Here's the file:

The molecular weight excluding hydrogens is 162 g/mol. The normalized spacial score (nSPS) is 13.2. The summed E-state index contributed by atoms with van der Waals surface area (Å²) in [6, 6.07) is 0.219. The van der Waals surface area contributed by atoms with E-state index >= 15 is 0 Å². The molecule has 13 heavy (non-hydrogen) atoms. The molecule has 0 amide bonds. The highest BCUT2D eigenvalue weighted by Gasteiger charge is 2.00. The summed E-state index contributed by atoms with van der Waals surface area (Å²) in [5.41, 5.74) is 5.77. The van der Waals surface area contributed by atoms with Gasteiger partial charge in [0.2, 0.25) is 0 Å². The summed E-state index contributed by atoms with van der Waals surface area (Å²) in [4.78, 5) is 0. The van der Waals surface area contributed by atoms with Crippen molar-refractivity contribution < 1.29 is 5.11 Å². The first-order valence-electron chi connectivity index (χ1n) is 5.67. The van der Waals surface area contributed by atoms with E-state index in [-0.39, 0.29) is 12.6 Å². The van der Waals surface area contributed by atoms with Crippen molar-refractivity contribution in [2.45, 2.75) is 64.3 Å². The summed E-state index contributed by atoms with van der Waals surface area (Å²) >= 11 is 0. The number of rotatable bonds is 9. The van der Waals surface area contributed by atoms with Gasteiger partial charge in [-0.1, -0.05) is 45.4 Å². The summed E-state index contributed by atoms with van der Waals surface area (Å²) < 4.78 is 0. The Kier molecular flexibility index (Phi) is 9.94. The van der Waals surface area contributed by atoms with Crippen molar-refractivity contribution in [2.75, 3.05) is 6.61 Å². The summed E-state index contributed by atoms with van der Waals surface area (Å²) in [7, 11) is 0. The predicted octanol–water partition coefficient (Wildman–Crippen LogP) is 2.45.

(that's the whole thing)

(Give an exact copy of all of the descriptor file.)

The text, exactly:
The molecular weight excluding hydrogens is 162 g/mol. The normalized spacial score (nSPS) is 13.2. The summed E-state index contributed by atoms with van der Waals surface area (Å²) in [6, 6.07) is 0.219. The van der Waals surface area contributed by atoms with E-state index >= 15 is 0 Å². The molecule has 13 heavy (non-hydrogen) atoms. The molecule has 0 amide bonds. The highest BCUT2D eigenvalue weighted by Gasteiger charge is 2.00. The summed E-state index contributed by atoms with van der Waals surface area (Å²) in [5.41, 5.74) is 5.77. The van der Waals surface area contributed by atoms with Gasteiger partial charge in [0.2, 0.25) is 0 Å². The summed E-state index contributed by atoms with van der Waals surface area (Å²) in [4.78, 5) is 0. The van der Waals surface area contributed by atoms with Crippen molar-refractivity contribution < 1.29 is 5.11 Å². The first-order valence-electron chi connectivity index (χ1n) is 5.67. The van der Waals surface area contributed by atoms with E-state index in [-0.39, 0.29) is 12.6 Å². The van der Waals surface area contributed by atoms with Crippen molar-refractivity contribution in [2.45, 2.75) is 64.3 Å². The summed E-state index contributed by atoms with van der Waals surface area (Å²) >= 11 is 0. The number of rotatable bonds is 9. The van der Waals surface area contributed by atoms with Gasteiger partial charge in [-0.1, -0.05) is 45.4 Å². The summed E-state index contributed by atoms with van der Waals surface area (Å²) < 4.78 is 0. The Kier molecular flexibility index (Phi) is 9.94. The van der Waals surface area contributed by atoms with Crippen molar-refractivity contribution in [2.75, 3.05) is 6.61 Å². The summed E-state index contributed by atoms with van der Waals surface area (Å²) in [7, 11) is 0. The predicted octanol–water partition coefficient (Wildman–Crippen LogP) is 2.45.